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Gateway to Nanoscience: The convergence of disciplines

Over 400 researchers, policy makers and concern groups from all across Europe attended a two-day (19 and 20 October) high-level conference “European Forum on Nanosciences” organised by the European Cooperation in Science and Technology (COST) with the support of the European Commission (EC), the European Parliament (EP), the European Science Foundation (ESF) and the ERA-NET Consortium on Nanoscience in the European Research Area.

The event, which took place in the Charlemagne Building of the European Commission, was aiming to be a European Forum to explore a wide range of possibilities, underlining the international and interdisciplinary character of the nanoscience field.

The conference was officially opened by Francesco Fedi, President of the COST Committee of Senior Officials; Martin Grabert, COST Director; Dorette Corbey, MEP and member of the STOA Panel as well as Ian Halliday, President of ESF.

During the event many issues were addressed: 1) How can nanoscale research improve the quality of life? 2) Will future energy problems be powered on nano-scale? 3) How will converging nanosciences transform information society? 4) And finally how can we better structure the research community to answer these questions?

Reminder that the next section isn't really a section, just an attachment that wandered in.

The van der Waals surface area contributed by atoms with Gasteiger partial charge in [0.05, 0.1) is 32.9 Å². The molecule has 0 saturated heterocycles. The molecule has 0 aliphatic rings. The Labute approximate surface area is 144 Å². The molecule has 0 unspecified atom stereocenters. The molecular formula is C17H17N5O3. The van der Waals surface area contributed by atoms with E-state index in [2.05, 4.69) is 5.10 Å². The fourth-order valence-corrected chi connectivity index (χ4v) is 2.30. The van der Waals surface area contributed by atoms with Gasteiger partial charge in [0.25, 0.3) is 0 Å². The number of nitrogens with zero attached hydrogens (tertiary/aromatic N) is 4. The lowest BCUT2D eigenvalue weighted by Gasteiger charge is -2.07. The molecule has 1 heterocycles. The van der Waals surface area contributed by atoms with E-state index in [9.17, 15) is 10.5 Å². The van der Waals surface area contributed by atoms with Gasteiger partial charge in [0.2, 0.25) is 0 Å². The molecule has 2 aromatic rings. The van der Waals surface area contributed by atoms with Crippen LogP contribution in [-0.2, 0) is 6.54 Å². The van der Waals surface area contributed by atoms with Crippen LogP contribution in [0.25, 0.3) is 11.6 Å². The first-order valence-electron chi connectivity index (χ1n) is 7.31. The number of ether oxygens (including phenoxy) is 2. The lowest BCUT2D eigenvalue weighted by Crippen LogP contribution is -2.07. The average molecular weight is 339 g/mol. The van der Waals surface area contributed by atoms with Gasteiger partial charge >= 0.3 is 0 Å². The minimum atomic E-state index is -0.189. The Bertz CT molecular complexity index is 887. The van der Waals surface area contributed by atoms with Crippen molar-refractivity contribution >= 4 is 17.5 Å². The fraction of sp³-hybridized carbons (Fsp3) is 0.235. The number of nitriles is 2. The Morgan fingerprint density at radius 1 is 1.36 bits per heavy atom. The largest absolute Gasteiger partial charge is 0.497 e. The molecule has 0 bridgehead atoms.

The European Commissioner for Science and Research, Janez POTOCNIK told the participants that it is essential for Europe to conduct research in this field and to maintain a “leading position”. “Nanoscience might be about the small but it’s a big issue,” he commented.

Leading scientists presented keynote talks and gave their opinion to perspectives of nanosciences in medicine, energy and communication technologies. By integrating societal and environmental aspects the urgent need for a broader perspective was demonstrated.

Thomas Dietl (Polish Academy of Sciences, Warsaw) talked about the emerging nanomaterials world – without innovation in materials research, no further progress is possible for applications in communication technologies. Ruth Duncan from Cardiff University (UK) demonstrated the benefits of nanosciences for medicine, such as for cancer research. However, not only benefits should be highlighted; also potential risks need to be assessed and communicated. A close dialogue with society is the only way to increase the acceptance level for this new technology, as pointed out by Giovanni Carrada from Italy, who proposed a new way to communicate science. Therefore, the actors of tomorrow need to be prepared for the challenges in nanosciences, as requested by Elisa Molinari from the University of Modena (Italy). Nicholas Hartley, Director “Industrial Technologies” at the European Commission” closed the meeting with an extremely positive view on the collaboration of the organisers and on promising perspectives on nanosciences in Europe.

Gabi Egartner | alfa
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